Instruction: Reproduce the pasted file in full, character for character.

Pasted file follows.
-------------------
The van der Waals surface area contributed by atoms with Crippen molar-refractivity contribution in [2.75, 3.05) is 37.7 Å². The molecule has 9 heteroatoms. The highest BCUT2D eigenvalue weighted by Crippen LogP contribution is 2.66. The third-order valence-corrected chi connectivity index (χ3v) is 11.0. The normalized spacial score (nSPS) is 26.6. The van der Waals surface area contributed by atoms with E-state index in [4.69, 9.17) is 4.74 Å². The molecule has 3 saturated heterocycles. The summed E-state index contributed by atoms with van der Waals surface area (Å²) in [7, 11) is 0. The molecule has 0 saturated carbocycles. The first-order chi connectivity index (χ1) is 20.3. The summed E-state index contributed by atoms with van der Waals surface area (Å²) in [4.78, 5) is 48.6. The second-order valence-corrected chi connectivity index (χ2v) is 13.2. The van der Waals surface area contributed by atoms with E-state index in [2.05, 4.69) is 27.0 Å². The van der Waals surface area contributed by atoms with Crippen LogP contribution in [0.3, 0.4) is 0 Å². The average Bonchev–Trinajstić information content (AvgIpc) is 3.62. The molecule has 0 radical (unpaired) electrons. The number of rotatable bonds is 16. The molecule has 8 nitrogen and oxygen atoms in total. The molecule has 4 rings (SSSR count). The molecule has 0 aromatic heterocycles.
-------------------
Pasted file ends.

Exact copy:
The van der Waals surface area contributed by atoms with Crippen molar-refractivity contribution in [2.75, 3.05) is 37.7 Å². The molecule has 9 heteroatoms. The highest BCUT2D eigenvalue weighted by Crippen LogP contribution is 2.66. The third-order valence-corrected chi connectivity index (χ3v) is 11.0. The normalized spacial score (nSPS) is 26.6. The van der Waals surface area contributed by atoms with E-state index in [4.69, 9.17) is 4.74 Å². The molecule has 3 saturated heterocycles. The summed E-state index contributed by atoms with van der Waals surface area (Å²) in [7, 11) is 0. The molecule has 0 saturated carbocycles. The first-order chi connectivity index (χ1) is 20.3. The summed E-state index contributed by atoms with van der Waals surface area (Å²) in [4.78, 5) is 48.6. The second-order valence-corrected chi connectivity index (χ2v) is 13.2. The van der Waals surface area contributed by atoms with E-state index in [2.05, 4.69) is 27.0 Å². The van der Waals surface area contributed by atoms with Crippen LogP contribution in [0.3, 0.4) is 0 Å². The average Bonchev–Trinajstić information content (AvgIpc) is 3.62. The molecule has 0 radical (unpaired) electrons. The number of rotatable bonds is 16. The molecule has 8 nitrogen and oxygen atoms in total. The molecule has 4 rings (SSSR count). The molecule has 0 aromatic heterocycles.